Smoke That Juice

For two weeks, we’ve got top chefs sharing their little-known tricks for backyard cooking.

pineapple chunks on the grill
pineapple chunks on the grill

Photo credit: © StockFood / Heinze, Winfried

Here’s another case of happy kitchen mistakes: “We were screwing around one time,” says Matt Tocco, bar manager of Nashville’s Pinewood Social. “We make smoked Coke, smoked maple syrup and smoked demerara syrup [for cocktails], and one time we decided to smoke a pineapple and juice it to get the smoky quality out of the fruit instead of mescal.” It worked. “The smoke with the sweet and spicy in the drink is so good.”

First, skin and cut the pineapple into large chunks. Now comes the heat. A smoker is a relatively affordable grill attachment, if you plan to use it often, or Tocco says you could grill the pineapple chunks to “get that barbecue flavor profile.” Just “roast the hell out of it” and use some wood chips for flavor. Meaning don’t use propane.

“We’ve used a variety of different woods in the smoking of Coke, as awkward as that sounds,” says Tocco. “We’ve used hickory wood, apple wood, and others to impart different flavors, but [the results are] typically just smoky tasting, unless you try them side by side.”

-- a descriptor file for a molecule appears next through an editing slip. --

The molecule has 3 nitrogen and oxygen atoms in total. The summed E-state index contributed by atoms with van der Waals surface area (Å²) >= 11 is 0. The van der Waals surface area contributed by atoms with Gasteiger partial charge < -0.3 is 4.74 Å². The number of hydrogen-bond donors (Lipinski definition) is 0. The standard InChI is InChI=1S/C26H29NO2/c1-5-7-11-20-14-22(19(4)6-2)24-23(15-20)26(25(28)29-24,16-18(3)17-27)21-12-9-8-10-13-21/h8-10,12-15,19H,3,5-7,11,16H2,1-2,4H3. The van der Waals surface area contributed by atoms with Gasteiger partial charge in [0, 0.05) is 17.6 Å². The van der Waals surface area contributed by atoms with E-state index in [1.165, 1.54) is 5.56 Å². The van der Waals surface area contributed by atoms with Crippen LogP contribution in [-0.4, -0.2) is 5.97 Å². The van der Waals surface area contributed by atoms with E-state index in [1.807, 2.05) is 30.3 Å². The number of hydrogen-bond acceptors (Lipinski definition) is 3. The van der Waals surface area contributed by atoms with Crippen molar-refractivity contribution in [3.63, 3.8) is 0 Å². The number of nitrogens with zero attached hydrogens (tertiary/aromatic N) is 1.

Once you’ve smoked or charred that pineapple into oblivion, press it to get its juice and discard the pulp. As for the rest…

Smoked Pineapple Margarita
by Matt Tocco
Serves 1

2 oz. tequila
3/4 oz. lime juice
1/2 oz. Liquor 43
1/2-1 oz. smoked pineapple juice
1/4 oz. habanero shrub*

Pour ingredients into a cocktail shaker filled with ice. Shake hard and strain or pour into a glass (salt-rimmed, if you like).

*To make his habanero shrub, Tocco soaks habanero peppers, white wine vinegar, sugar and honey for a few weeks and then strains the liquid. A good substitute is Bittermens bottled Hellfire Shrub, or plain old green Tabasco sauce, which is “what we used at the bar before we started messing around with the shrub,” he says.